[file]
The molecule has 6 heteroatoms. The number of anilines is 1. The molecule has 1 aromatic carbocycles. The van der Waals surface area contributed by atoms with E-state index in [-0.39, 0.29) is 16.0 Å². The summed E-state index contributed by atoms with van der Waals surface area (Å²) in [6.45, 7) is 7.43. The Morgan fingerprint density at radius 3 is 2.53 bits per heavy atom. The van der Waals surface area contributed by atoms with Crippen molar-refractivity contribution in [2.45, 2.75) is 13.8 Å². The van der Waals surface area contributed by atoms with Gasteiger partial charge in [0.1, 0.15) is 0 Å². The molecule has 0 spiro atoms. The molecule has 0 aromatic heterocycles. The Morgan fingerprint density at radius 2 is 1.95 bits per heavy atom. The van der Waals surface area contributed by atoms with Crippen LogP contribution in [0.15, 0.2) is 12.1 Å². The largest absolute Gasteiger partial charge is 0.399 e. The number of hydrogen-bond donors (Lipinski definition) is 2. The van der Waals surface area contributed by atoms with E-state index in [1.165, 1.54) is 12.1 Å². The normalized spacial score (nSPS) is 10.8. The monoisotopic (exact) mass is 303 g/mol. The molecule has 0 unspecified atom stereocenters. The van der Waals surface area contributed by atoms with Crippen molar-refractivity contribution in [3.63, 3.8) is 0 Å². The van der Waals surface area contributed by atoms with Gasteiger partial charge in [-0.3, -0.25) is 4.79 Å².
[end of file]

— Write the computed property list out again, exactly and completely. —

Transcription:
The molecule has 6 heteroatoms. The number of anilines is 1. The molecule has 1 aromatic carbocycles. The van der Waals surface area contributed by atoms with E-state index in [-0.39, 0.29) is 16.0 Å². The summed E-state index contributed by atoms with van der Waals surface area (Å²) in [6.45, 7) is 7.43. The Morgan fingerprint density at radius 3 is 2.53 bits per heavy atom. The van der Waals surface area contributed by atoms with Crippen molar-refractivity contribution in [2.45, 2.75) is 13.8 Å². The van der Waals surface area contributed by atoms with Gasteiger partial charge in [0.1, 0.15) is 0 Å². The molecule has 0 spiro atoms. The molecule has 0 aromatic heterocycles. The Morgan fingerprint density at radius 2 is 1.95 bits per heavy atom. The van der Waals surface area contributed by atoms with Crippen LogP contribution in [0.15, 0.2) is 12.1 Å². The largest absolute Gasteiger partial charge is 0.399 e. The number of hydrogen-bond donors (Lipinski definition) is 2. The van der Waals surface area contributed by atoms with E-state index in [1.165, 1.54) is 12.1 Å². The normalized spacial score (nSPS) is 10.8. The monoisotopic (exact) mass is 303 g/mol. The molecule has 0 unspecified atom stereocenters. The van der Waals surface area contributed by atoms with Crippen molar-refractivity contribution in [3.63, 3.8) is 0 Å². The van der Waals surface area contributed by atoms with Gasteiger partial charge in [-0.3, -0.25) is 4.79 Å².